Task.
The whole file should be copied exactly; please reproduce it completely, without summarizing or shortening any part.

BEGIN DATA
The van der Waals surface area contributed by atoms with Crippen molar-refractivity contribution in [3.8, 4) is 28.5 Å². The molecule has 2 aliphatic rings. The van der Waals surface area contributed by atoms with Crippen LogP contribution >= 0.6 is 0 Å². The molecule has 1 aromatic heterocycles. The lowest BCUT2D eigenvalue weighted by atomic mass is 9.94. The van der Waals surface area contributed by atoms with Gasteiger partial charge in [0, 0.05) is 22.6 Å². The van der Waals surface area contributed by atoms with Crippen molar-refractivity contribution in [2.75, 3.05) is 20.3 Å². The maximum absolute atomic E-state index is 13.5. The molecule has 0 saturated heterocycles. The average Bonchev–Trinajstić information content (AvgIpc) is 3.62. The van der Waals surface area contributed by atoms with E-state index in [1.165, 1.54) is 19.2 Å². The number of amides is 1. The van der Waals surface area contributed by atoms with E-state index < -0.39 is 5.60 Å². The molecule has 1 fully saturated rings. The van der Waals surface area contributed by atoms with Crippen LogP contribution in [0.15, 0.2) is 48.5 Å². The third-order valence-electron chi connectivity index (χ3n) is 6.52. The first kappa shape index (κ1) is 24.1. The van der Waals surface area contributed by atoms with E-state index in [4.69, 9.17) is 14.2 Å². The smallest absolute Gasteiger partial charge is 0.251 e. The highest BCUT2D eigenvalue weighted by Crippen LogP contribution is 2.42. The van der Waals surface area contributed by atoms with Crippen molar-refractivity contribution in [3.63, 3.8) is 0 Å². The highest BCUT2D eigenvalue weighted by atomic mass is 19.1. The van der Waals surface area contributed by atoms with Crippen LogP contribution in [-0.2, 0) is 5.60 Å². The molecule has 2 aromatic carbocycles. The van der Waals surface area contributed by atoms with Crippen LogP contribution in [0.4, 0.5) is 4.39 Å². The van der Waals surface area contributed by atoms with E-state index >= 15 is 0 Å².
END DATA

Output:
The van der Waals surface area contributed by atoms with Crippen molar-refractivity contribution in [3.8, 4) is 28.5 Å². The molecule has 2 aliphatic rings. The van der Waals surface area contributed by atoms with Crippen LogP contribution >= 0.6 is 0 Å². The molecule has 1 aromatic heterocycles. The lowest BCUT2D eigenvalue weighted by atomic mass is 9.94. The van der Waals surface area contributed by atoms with Gasteiger partial charge in [0, 0.05) is 22.6 Å². The van der Waals surface area contributed by atoms with Crippen molar-refractivity contribution in [2.75, 3.05) is 20.3 Å². The maximum absolute atomic E-state index is 13.5. The molecule has 0 saturated heterocycles. The average Bonchev–Trinajstić information content (AvgIpc) is 3.62. The van der Waals surface area contributed by atoms with E-state index in [1.165, 1.54) is 19.2 Å². The number of amides is 1. The van der Waals surface area contributed by atoms with E-state index < -0.39 is 5.60 Å². The molecule has 1 fully saturated rings. The van der Waals surface area contributed by atoms with Crippen LogP contribution in [0.15, 0.2) is 48.5 Å². The third-order valence-electron chi connectivity index (χ3n) is 6.52. The first kappa shape index (κ1) is 24.1. The van der Waals surface area contributed by atoms with E-state index in [4.69, 9.17) is 14.2 Å². The smallest absolute Gasteiger partial charge is 0.251 e. The highest BCUT2D eigenvalue weighted by Crippen LogP contribution is 2.42. The van der Waals surface area contributed by atoms with Crippen molar-refractivity contribution in [3.63, 3.8) is 0 Å². The highest BCUT2D eigenvalue weighted by atomic mass is 19.1. The van der Waals surface area contributed by atoms with Crippen LogP contribution in [-0.2, 0) is 5.60 Å². The molecule has 2 aromatic carbocycles. The van der Waals surface area contributed by atoms with Crippen LogP contribution in [0.4, 0.5) is 4.39 Å². The van der Waals surface area contributed by atoms with E-state index >= 15 is 0 Å².